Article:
# Confused regarding the interpretation of A in the least squares formula A^T A = A^T b

So I'm was watching gilbert strang's lecture to refresh my memory on least squares, and there's something that's confusing me (timestamp included).

In the 2D case he has $A=[1,1;1,2;1,3]$. In the lecture he talks about how A is a subspace in our n dimesional (in this case n=2) space.

If you look at the top left point of the chalk board in that time stamp you will see he has written down $A=[a_{1},a_{2}]$. Here he was talking about the 3d case, and the $a$s were vectors that spanned a plane onto which we wanted to project.

My problem is, I'm not quite sure how I'm supposed to understand the values for the 2D. Clearly the 2nd column is the x values, but can one say they span a space? The first one is obviously just the constant for our linear equation but how could one interpret that in the context of A spanning the subspace of our 2D world?

Basically I find there's a contradiction between how he views 2D and how he looks at higher dimensions. I don't see how it makes sense for A to be made out of two vectors as columns in 3D and for A to be made out of 2 different columns in 2D.

Ignore the fact that the question arose from linear regression. Just think about the space spanned by the vectors $[1,1,1]^T$ and $[1,2,3]^T$. This is a 2D plane living inside 3D space. Solving the least squares form of $Ax=b$ amounts to finding the vector on this plane which is closest to $b$ and writing it as a linear combination of $[1,1,1]^T$ and $[1,2,3]^T$.

• So am I understanding you correctly that even though the problem started out in 2D we ignore that and instead pretty much just take the number of our samples n into n space and look at things from there? Nov 21, 2015 at 22:04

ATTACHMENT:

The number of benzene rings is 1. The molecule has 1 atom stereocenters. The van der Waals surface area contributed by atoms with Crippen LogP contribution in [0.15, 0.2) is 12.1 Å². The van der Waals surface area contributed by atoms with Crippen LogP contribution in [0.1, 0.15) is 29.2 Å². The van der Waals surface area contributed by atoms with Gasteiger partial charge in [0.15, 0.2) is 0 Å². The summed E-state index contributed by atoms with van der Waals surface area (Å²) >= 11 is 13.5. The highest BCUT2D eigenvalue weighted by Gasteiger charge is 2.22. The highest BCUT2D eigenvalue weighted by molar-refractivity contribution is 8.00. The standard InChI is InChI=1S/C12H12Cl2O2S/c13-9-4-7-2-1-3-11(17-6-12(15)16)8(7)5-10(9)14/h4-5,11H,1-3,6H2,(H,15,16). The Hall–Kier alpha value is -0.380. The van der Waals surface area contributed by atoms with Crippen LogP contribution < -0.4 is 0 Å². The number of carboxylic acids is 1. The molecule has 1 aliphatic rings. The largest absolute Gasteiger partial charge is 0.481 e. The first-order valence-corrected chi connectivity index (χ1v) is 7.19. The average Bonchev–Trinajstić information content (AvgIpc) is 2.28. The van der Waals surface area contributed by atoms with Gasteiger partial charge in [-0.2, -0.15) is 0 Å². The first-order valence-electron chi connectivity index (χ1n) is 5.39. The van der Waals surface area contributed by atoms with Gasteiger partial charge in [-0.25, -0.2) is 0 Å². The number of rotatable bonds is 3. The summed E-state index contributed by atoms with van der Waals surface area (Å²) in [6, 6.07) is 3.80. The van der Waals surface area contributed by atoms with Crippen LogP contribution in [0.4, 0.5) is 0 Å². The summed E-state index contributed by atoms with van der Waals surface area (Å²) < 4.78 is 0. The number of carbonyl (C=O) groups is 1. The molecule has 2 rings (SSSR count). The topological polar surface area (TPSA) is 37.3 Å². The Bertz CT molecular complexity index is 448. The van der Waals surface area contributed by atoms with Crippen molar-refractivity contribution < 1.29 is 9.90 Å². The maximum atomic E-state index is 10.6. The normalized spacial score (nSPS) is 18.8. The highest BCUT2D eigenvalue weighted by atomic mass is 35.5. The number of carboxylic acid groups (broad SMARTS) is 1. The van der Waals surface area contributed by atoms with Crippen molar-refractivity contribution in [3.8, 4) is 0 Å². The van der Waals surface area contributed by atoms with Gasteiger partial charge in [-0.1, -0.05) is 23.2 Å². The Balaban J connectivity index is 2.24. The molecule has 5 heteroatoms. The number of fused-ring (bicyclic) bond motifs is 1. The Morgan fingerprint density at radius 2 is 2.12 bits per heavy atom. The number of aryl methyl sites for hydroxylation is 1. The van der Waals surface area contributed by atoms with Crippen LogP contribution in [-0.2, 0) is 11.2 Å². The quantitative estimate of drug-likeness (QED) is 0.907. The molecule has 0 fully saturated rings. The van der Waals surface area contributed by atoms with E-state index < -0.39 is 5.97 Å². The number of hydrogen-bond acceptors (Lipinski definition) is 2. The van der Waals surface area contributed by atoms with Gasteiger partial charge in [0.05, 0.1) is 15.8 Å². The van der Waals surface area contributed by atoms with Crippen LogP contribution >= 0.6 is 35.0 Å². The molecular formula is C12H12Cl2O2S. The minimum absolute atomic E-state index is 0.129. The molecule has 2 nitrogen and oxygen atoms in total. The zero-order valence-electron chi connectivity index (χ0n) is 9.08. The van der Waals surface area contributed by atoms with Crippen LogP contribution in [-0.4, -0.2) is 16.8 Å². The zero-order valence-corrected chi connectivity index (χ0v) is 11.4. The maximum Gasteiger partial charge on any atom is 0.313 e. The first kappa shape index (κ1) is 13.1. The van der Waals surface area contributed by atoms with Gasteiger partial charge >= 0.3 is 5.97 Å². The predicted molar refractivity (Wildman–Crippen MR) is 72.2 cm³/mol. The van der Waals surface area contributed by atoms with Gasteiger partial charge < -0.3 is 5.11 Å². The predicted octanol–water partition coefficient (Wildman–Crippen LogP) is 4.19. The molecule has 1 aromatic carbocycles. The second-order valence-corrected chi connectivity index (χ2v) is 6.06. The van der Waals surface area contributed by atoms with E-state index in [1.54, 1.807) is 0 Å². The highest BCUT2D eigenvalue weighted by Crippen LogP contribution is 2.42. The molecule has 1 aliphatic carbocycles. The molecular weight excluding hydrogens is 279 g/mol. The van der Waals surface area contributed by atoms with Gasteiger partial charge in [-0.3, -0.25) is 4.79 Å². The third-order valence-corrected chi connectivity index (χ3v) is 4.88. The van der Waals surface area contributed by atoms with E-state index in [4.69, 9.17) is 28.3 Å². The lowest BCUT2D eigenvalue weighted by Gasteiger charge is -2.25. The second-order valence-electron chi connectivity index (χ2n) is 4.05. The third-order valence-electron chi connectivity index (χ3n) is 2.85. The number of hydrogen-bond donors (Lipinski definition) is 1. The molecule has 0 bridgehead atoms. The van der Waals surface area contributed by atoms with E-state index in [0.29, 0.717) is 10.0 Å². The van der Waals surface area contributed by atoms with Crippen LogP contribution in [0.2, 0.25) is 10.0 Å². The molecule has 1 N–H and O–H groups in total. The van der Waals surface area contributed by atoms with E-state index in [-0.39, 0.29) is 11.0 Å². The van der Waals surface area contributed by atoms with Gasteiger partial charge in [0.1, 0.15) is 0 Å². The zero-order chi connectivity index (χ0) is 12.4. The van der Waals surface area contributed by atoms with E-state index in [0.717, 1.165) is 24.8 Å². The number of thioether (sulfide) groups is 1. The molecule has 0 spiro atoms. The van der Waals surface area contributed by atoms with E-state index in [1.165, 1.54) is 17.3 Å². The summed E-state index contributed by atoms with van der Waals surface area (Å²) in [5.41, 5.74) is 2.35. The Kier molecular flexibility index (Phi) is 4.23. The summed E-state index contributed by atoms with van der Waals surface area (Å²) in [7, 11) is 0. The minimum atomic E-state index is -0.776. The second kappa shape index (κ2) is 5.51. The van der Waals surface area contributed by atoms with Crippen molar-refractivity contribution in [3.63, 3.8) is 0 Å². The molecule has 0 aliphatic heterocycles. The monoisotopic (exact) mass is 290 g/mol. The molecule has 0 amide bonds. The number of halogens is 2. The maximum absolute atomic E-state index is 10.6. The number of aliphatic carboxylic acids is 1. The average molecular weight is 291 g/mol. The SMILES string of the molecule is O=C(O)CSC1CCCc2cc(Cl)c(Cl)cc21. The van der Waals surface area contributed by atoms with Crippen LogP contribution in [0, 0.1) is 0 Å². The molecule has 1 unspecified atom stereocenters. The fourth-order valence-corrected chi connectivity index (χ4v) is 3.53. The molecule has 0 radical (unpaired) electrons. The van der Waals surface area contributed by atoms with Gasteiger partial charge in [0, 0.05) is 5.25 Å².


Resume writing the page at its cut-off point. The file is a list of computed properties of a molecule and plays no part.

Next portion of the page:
• @Nimitz14 Yes: the geometric problem is two dimensional, but the corresponding algebraic problem is three dimensional, because we have conditions at three points.
– Ian
Nov 21, 2015 at 22:16
• @Nimitz14 That said, once you've understood that much, there is a connection: the square of the distance between the point on the plane and the desired point is the sum of the squares of the vertical residuals in the original picture. This is important: if somehow we had two completely different ways of measuring distances in the two contexts, then least squares would be a bad way of finding lines of best fit.
– Ian
Nov 21, 2015 at 22:22

You have an $n\times 2$ matrix: $$A = \begin{bmatrix} 1 & a_1 \\ 1 & a_2 \\ 1 & a_3 \\ \vdots & \vdots \\ 1 & a_n \end{bmatrix}$$ The two columns span a $2$-dimensional subspace of an $n$-dimensional space. Your scatterplot is $\{(a_i,b_i) : i = 1,\ldots, n\}$; it is a set of $n$ points in a $2$-dimensional space. The least-squares estimates $\hat x_1$ and $\hat x_2$ are those that minimize the sum of squares of residuals: $$\sum_{i=1}^n (\hat x_1 + \hat x_2 a_i - b_i)^2.$$ The vector of "fitted values" has entries $\hat b_i = \hat x_1 + \hat x_2 a_i$ for $i=1,\ldots,n$.

The vector $\hat{\vec b}$ of fitted values is the orthogonal projection of $\vec b$ onto the column space of the matrix $A$.

• This is an answer you should give if you're a student answering a professor. Surprise surprise, I'm not a professor. You're just giving me a bunch of statements with zero deduction in between, how am I supposed to take anything out of this? Nov 21, 2015 at 22:08
• @Nimitz14 : I disagree with your first sentence in your comment. I think if you read it you may find it answers your question. Is there something in particular in it that you can't understand? If so, say so and maybe I can explain it. Nov 21, 2015 at 22:11
• @Nimitz14 : You assume a lot and you are wrong. ${}\qquad{}$ Nov 22, 2015 at 0:00